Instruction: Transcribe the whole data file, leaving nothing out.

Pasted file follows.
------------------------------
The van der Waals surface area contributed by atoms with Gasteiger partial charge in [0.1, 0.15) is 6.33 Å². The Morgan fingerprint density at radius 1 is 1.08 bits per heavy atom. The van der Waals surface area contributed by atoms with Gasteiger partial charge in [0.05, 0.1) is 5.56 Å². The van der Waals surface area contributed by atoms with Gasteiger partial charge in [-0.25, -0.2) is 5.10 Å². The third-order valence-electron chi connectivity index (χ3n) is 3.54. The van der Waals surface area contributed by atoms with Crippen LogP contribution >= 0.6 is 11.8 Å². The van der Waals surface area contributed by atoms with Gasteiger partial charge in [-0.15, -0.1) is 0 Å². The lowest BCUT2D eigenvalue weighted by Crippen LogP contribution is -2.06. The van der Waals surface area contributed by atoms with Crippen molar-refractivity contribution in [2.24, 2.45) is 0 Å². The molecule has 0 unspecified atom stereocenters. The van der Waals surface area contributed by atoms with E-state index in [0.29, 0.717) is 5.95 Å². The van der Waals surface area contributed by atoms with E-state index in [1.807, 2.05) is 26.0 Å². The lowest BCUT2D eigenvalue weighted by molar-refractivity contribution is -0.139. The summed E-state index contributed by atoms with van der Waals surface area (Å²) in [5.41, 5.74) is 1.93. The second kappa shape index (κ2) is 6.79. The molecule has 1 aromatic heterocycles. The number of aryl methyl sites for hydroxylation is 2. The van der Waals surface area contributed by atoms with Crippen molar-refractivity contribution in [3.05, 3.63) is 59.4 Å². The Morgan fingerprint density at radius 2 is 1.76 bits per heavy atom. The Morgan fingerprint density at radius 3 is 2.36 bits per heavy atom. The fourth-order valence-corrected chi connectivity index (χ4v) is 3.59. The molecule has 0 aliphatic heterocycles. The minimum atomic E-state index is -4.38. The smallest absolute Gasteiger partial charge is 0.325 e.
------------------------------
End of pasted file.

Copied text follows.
The van der Waals surface area contributed by atoms with Gasteiger partial charge in [0.1, 0.15) is 6.33 Å². The Morgan fingerprint density at radius 1 is 1.08 bits per heavy atom. The van der Waals surface area contributed by atoms with Gasteiger partial charge in [0.05, 0.1) is 5.56 Å². The van der Waals surface area contributed by atoms with Gasteiger partial charge in [-0.25, -0.2) is 5.10 Å². The third-order valence-electron chi connectivity index (χ3n) is 3.54. The van der Waals surface area contributed by atoms with Crippen LogP contribution >= 0.6 is 11.8 Å². The van der Waals surface area contributed by atoms with Gasteiger partial charge in [-0.15, -0.1) is 0 Å². The lowest BCUT2D eigenvalue weighted by Crippen LogP contribution is -2.06. The van der Waals surface area contributed by atoms with Crippen molar-refractivity contribution in [2.24, 2.45) is 0 Å². The molecule has 0 unspecified atom stereocenters. The van der Waals surface area contributed by atoms with E-state index in [0.29, 0.717) is 5.95 Å². The van der Waals surface area contributed by atoms with E-state index in [1.807, 2.05) is 26.0 Å². The lowest BCUT2D eigenvalue weighted by molar-refractivity contribution is -0.139. The summed E-state index contributed by atoms with van der Waals surface area (Å²) in [5.41, 5.74) is 1.93. The second kappa shape index (κ2) is 6.79. The molecule has 1 aromatic heterocycles. The number of aryl methyl sites for hydroxylation is 2. The van der Waals surface area contributed by atoms with Crippen molar-refractivity contribution in [3.05, 3.63) is 59.4 Å². The Morgan fingerprint density at radius 2 is 1.76 bits per heavy atom. The Morgan fingerprint density at radius 3 is 2.36 bits per heavy atom. The fourth-order valence-corrected chi connectivity index (χ4v) is 3.59. The molecule has 0 aliphatic heterocycles. The minimum atomic E-state index is -4.38. The smallest absolute Gasteiger partial charge is 0.325 e.